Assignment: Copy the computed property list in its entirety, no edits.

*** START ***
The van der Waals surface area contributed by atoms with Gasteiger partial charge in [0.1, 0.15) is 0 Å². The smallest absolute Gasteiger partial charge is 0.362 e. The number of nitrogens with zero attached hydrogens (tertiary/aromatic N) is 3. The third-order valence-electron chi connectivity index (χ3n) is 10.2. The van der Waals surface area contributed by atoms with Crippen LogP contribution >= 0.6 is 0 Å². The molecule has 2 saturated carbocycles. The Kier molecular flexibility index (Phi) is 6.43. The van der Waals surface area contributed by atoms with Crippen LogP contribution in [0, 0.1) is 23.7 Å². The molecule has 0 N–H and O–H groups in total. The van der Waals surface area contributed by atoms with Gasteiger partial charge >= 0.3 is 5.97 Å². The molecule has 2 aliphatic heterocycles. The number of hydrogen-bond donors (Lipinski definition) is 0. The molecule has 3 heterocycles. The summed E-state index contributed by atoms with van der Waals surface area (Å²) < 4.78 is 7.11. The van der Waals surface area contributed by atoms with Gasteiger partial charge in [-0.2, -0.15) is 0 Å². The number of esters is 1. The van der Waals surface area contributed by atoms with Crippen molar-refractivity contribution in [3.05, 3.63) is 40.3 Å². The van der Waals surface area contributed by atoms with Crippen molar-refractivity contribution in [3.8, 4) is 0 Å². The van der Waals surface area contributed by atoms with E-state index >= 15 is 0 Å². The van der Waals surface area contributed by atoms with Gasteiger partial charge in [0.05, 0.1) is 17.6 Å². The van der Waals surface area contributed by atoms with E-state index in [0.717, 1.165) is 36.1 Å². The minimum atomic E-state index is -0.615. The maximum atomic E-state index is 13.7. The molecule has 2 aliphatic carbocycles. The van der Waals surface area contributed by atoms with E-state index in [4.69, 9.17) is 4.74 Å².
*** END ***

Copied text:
The van der Waals surface area contributed by atoms with Gasteiger partial charge in [0.1, 0.15) is 0 Å². The smallest absolute Gasteiger partial charge is 0.362 e. The number of nitrogens with zero attached hydrogens (tertiary/aromatic N) is 3. The third-order valence-electron chi connectivity index (χ3n) is 10.2. The van der Waals surface area contributed by atoms with Crippen LogP contribution >= 0.6 is 0 Å². The molecule has 2 saturated carbocycles. The Kier molecular flexibility index (Phi) is 6.43. The van der Waals surface area contributed by atoms with Crippen LogP contribution in [0, 0.1) is 23.7 Å². The molecule has 0 N–H and O–H groups in total. The van der Waals surface area contributed by atoms with Gasteiger partial charge >= 0.3 is 5.97 Å². The molecule has 2 aliphatic heterocycles. The number of hydrogen-bond donors (Lipinski definition) is 0. The molecule has 3 heterocycles. The summed E-state index contributed by atoms with van der Waals surface area (Å²) < 4.78 is 7.11. The van der Waals surface area contributed by atoms with Gasteiger partial charge in [-0.2, -0.15) is 0 Å². The number of esters is 1. The van der Waals surface area contributed by atoms with Crippen molar-refractivity contribution in [3.05, 3.63) is 40.3 Å². The van der Waals surface area contributed by atoms with Crippen molar-refractivity contribution in [3.8, 4) is 0 Å². The van der Waals surface area contributed by atoms with E-state index >= 15 is 0 Å². The van der Waals surface area contributed by atoms with Gasteiger partial charge in [0.05, 0.1) is 17.6 Å². The van der Waals surface area contributed by atoms with E-state index in [0.717, 1.165) is 36.1 Å². The minimum atomic E-state index is -0.615. The maximum atomic E-state index is 13.7. The molecule has 2 aliphatic carbocycles. The van der Waals surface area contributed by atoms with E-state index in [4.69, 9.17) is 4.74 Å².